The Gospels deliberately portray themselves as historical works, specifically ones aiming to accurately relay facts grounded in eyewitness testimony.
• Lk 1:1 explicitly says Lk is witness-based.,
• E.g. Gospel traditions appeal-cite witness names.
• Lk, Mt etc. endorsed Mk & Q etc. as witness-based.
• ECs circulated the gospels (popular lit).
• Greco-Roman histories self-identify as witness grounded.
• The Gospels are witness-based.
The Gospels implicitly self-identify as information-based biographies, comparable to Suetonius’ Lives of the Caesars etc.
• Ancient bios and letters predominated.
• Gospels internally match ancient bios.
• Gospels are honest historical accounts of Jesus’ life.
• Gospel authors strove to relay only witness testimony.
• Gospel Jesus-bio content is early/sourced.
• David Aune: “…the very fact that [the Gospels] chose to adapt Greco-Roman biographical conventions to tell us the story of Jesus indicates that they were centrally concerned to communicate what they thought really happened”. [“Greco-Roman Biography.” in Greco-Roman Literature and the New Testament. Ed. Aune, SBLSBC 21. (Scholars Press, 1988), 125.]
The Gospel authors strive to learn and relay all and only true Jesus-biography.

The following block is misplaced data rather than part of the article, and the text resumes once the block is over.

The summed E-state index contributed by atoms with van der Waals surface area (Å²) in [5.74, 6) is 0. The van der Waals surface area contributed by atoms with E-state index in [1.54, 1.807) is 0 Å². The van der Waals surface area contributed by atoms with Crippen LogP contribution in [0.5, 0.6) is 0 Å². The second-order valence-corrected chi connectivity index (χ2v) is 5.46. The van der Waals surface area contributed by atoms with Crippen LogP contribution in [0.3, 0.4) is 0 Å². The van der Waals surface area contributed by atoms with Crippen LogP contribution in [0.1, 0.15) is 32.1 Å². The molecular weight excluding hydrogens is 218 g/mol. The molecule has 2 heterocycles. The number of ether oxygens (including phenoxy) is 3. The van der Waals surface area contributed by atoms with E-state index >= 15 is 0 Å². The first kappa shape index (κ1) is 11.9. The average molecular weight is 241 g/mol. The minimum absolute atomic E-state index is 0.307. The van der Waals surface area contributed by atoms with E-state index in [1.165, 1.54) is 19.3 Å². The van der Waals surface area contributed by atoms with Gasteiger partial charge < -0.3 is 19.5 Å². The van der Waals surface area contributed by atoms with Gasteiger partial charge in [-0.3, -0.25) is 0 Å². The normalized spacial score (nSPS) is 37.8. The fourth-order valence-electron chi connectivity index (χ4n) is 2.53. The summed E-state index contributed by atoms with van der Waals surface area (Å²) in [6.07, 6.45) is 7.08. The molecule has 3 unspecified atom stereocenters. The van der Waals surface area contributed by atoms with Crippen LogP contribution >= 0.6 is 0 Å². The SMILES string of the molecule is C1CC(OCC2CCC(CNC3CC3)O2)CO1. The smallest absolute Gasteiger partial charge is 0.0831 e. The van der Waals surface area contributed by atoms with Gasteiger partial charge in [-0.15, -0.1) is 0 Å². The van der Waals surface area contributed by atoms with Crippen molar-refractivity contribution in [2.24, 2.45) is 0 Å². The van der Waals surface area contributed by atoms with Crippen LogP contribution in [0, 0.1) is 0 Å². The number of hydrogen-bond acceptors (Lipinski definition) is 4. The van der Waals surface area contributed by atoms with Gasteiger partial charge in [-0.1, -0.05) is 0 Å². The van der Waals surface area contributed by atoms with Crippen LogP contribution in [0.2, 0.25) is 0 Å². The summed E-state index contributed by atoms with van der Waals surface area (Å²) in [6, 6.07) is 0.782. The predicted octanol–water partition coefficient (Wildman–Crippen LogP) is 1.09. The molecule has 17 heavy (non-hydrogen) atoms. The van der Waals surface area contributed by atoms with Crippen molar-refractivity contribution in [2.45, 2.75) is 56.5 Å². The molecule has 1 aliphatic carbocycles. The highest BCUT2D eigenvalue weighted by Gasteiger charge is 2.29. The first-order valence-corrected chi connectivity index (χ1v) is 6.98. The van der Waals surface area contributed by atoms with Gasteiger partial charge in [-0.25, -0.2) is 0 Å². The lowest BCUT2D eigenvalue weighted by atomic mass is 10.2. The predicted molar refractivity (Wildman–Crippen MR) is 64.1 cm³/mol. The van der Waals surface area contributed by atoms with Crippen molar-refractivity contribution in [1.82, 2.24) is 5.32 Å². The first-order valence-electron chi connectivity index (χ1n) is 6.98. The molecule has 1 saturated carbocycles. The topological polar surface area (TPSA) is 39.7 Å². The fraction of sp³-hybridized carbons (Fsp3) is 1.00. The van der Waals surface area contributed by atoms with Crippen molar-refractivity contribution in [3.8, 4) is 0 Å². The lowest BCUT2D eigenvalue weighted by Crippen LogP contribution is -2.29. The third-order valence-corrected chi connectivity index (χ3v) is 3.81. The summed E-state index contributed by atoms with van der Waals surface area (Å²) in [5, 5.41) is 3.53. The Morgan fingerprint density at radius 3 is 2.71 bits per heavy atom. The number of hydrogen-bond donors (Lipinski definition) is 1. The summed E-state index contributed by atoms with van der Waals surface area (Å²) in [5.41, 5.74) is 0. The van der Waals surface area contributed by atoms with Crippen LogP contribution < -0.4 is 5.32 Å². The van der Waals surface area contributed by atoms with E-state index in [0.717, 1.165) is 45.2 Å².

• The Gospels claimed to investigate.
• The Gospel authors travelled to gather info.
• Historians critically examined claims/sources.
• Gospels strove to relay only witness-based testimony.
AD 30-70 Christians prized the proliferation and personal acquirement of true biographical knowledge of Jesus.
• Christians prized understanding the Gospel.
• Christians strove to vet and kill errors.
• Christians prized witness-attested Jesus-bio.
• Christians prize Jesus-bio traditions.
• Gospels were early empire bios.
• Christians didn’t invent Jesus-bio.
• Gospel traditions abound in content Christians disfavored.
• They strove to faithfully relay it.
• Christians would suffer/die for their faith.
• Christians strove to know/learn it.
This is relevant because true non-fictional accounts of Jesus would then be in demand. By contrast, they would have little interest in a fictional novel about Jesus or anything of the sort. (It is extra significant than that we have no competing “true histories” of Jesus’s life in competition with the gospels; it is almost as if these were the true biographies.) Moreover, the authors themselves would want the truth disseminated, far more than a random fiction or novel.1
Rather than inventing Jesus-biography, the authors of Matthew, Mark, Luke, and John—as editors/redactors—were honest in writing their Gospel reports.
• The originating Gospel/NT content seems honest.
• Gospel authors faithfully copied their sources.
• Gospels relayed Jesus-bio info (didn’t create it).
• Readers took them as bios. • Gospel authors wouldn’t lie-invent Jesus-bio.
• Mt/Mk/Lk/Jn are accurate where checked (trend). • Gospels display sacrificially honest restraint.
• Gospel authors strove for witness-based Jesus-bio.